One interesting episode early in the set is episode 16, where the show's focus finally gets around to Rena. In the background of pretty much every episode of Aquarion, Rena usually just sits quietly and floats around in her futuristic wheelchair, with barely any part to play in events - to the point where you sometimes wonder why she's even there. In this episode, we finally find out, and it has something to do with your neck. She's sensitive to sunlight, drinks blood... If it acts like a vampire, it must be a vampire, and so it's not much of a surprise when Rena does turn out to be one of the bloodthirsty ones - but a friendly one, and one with a few very useful tricks up her sleeve, as she shows that, when the need arises, she can be the catalyst who saves the day. There's a different side of her shown here that makes her a more interesting character than the distant, wheelchair-bound girl we normally see, and it's good to finally see that she does serve a useful purpose.

Where Rena impresses, though, Commander Fudo continues to just annoy, with his cryptic one-liners and daft motivational speeches really just getting to me. He's a character who really doesn't seem to serve a useful, but there is the feeling that more will be made of him as the series heads towards its climax. In the meantime, though, he seems to be getting ever more over-the-top and ever more annoying, in tandem with his ever-clueless sidekick, Jerome.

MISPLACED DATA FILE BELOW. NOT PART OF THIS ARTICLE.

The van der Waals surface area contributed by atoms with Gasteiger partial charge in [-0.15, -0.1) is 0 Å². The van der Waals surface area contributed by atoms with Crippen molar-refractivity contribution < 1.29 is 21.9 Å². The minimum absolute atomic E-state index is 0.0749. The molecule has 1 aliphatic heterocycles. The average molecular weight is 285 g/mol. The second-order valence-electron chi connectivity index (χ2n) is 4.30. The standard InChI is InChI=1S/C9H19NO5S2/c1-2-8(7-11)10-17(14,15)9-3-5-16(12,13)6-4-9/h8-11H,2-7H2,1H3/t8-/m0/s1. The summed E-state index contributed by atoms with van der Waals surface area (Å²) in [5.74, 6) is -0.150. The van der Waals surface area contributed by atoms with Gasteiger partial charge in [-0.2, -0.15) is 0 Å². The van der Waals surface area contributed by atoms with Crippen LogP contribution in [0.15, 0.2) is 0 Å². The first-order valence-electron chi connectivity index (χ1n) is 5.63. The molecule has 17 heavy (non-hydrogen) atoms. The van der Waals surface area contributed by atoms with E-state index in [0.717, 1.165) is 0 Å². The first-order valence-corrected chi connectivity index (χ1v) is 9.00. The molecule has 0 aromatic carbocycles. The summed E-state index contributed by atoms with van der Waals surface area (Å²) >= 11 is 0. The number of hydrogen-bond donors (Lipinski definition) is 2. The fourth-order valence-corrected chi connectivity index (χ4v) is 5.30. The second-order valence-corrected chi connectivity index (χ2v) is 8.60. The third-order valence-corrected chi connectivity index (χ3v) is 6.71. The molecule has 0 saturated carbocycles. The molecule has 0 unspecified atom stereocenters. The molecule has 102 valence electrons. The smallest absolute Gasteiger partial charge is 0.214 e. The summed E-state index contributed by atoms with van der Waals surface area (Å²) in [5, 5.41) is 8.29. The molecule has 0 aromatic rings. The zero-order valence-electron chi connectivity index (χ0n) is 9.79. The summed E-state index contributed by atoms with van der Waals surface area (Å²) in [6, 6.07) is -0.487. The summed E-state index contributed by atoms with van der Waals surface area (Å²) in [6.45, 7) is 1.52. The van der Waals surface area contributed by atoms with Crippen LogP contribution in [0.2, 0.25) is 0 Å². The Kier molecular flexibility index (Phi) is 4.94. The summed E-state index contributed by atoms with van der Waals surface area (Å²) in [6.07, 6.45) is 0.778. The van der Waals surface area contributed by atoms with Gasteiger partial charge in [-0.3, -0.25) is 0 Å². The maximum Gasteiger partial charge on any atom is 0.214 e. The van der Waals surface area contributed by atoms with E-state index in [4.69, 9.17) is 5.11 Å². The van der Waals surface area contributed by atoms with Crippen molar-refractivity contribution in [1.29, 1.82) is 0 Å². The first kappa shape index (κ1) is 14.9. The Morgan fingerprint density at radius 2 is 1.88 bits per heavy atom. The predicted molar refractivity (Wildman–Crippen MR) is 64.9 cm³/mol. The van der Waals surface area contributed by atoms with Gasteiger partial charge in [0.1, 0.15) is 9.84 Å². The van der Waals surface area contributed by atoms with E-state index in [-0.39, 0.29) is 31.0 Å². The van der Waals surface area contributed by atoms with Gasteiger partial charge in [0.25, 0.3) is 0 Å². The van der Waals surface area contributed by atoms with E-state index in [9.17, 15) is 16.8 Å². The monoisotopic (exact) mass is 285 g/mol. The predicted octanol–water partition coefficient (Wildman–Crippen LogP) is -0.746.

Another notable episode is episode 19, which is a strange beast, to say the least. It introduces Futaba, the last child of the Shadow Angels who is set to play a brief but significant role - but it's one of those episodes where the animation quality is so low that you have to wonder if the budget ran out. Bizarrely, it's also the only episode of the series to feature a swimsuit scene, so instead of the lovingly-detailed costumes and curves you normally get when such things appear, you get a bunch of horribly off-model characters who you can barely recognise. I feel cheated, even though this seems to have been a deliberate decision to fit with the rather surreal story that the episode serves up, courtesy of Futaba's idea of a little prank. The problem is that it's a little too surreal for its own good, and I really couldn't get into it. Futaba soon gets his come-uppance for his mischevious nature, too, as the final episode of the disc sees him captured - and event which will be the trigger that sees the series build to its climax. But that's for the next volume.